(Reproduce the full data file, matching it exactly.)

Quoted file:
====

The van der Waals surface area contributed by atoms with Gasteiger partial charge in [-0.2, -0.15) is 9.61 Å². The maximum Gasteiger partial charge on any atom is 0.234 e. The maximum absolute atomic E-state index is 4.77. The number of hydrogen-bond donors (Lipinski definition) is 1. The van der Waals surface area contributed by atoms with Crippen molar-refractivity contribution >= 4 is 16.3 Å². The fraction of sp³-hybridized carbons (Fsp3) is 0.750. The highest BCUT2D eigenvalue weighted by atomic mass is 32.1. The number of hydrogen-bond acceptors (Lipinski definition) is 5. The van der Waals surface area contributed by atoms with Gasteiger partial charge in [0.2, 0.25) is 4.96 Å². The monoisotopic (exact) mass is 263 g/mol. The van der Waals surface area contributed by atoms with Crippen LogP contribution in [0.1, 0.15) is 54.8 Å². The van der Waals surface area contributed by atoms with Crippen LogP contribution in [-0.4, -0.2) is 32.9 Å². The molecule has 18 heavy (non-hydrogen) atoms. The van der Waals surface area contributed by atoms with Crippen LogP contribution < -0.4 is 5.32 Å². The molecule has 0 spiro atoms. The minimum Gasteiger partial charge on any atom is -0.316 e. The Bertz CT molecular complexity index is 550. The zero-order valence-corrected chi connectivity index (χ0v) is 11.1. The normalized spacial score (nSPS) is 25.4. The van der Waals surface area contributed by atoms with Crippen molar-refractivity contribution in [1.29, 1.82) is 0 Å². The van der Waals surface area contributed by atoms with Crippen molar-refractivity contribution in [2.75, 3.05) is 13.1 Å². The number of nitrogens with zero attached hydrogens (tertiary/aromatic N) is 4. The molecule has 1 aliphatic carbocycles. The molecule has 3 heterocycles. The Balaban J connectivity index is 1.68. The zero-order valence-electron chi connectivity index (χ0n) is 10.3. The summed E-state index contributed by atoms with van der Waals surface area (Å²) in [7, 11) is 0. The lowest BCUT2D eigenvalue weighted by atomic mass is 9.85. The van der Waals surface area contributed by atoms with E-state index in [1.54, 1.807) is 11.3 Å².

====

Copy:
The van der Waals surface area contributed by atoms with Gasteiger partial charge in [-0.2, -0.15) is 9.61 Å². The maximum Gasteiger partial charge on any atom is 0.234 e. The maximum absolute atomic E-state index is 4.77. The number of hydrogen-bond donors (Lipinski definition) is 1. The van der Waals surface area contributed by atoms with Crippen molar-refractivity contribution >= 4 is 16.3 Å². The fraction of sp³-hybridized carbons (Fsp3) is 0.750. The highest BCUT2D eigenvalue weighted by atomic mass is 32.1. The number of hydrogen-bond acceptors (Lipinski definition) is 5. The van der Waals surface area contributed by atoms with Gasteiger partial charge in [0.2, 0.25) is 4.96 Å². The monoisotopic (exact) mass is 263 g/mol. The van der Waals surface area contributed by atoms with Crippen LogP contribution in [0.1, 0.15) is 54.8 Å². The van der Waals surface area contributed by atoms with Crippen LogP contribution in [-0.4, -0.2) is 32.9 Å². The molecule has 18 heavy (non-hydrogen) atoms. The van der Waals surface area contributed by atoms with Crippen LogP contribution < -0.4 is 5.32 Å². The molecule has 0 spiro atoms. The minimum Gasteiger partial charge on any atom is -0.316 e. The Bertz CT molecular complexity index is 550. The zero-order valence-corrected chi connectivity index (χ0v) is 11.1. The normalized spacial score (nSPS) is 25.4. The van der Waals surface area contributed by atoms with Crippen molar-refractivity contribution in [1.29, 1.82) is 0 Å². The van der Waals surface area contributed by atoms with Crippen molar-refractivity contribution in [2.75, 3.05) is 13.1 Å². The number of nitrogens with zero attached hydrogens (tertiary/aromatic N) is 4. The molecule has 1 aliphatic carbocycles. The molecule has 3 heterocycles. The Balaban J connectivity index is 1.68. The zero-order valence-electron chi connectivity index (χ0n) is 10.3. The summed E-state index contributed by atoms with van der Waals surface area (Å²) in [7, 11) is 0. The lowest BCUT2D eigenvalue weighted by atomic mass is 9.85. The van der Waals surface area contributed by atoms with E-state index in [1.54, 1.807) is 11.3 Å².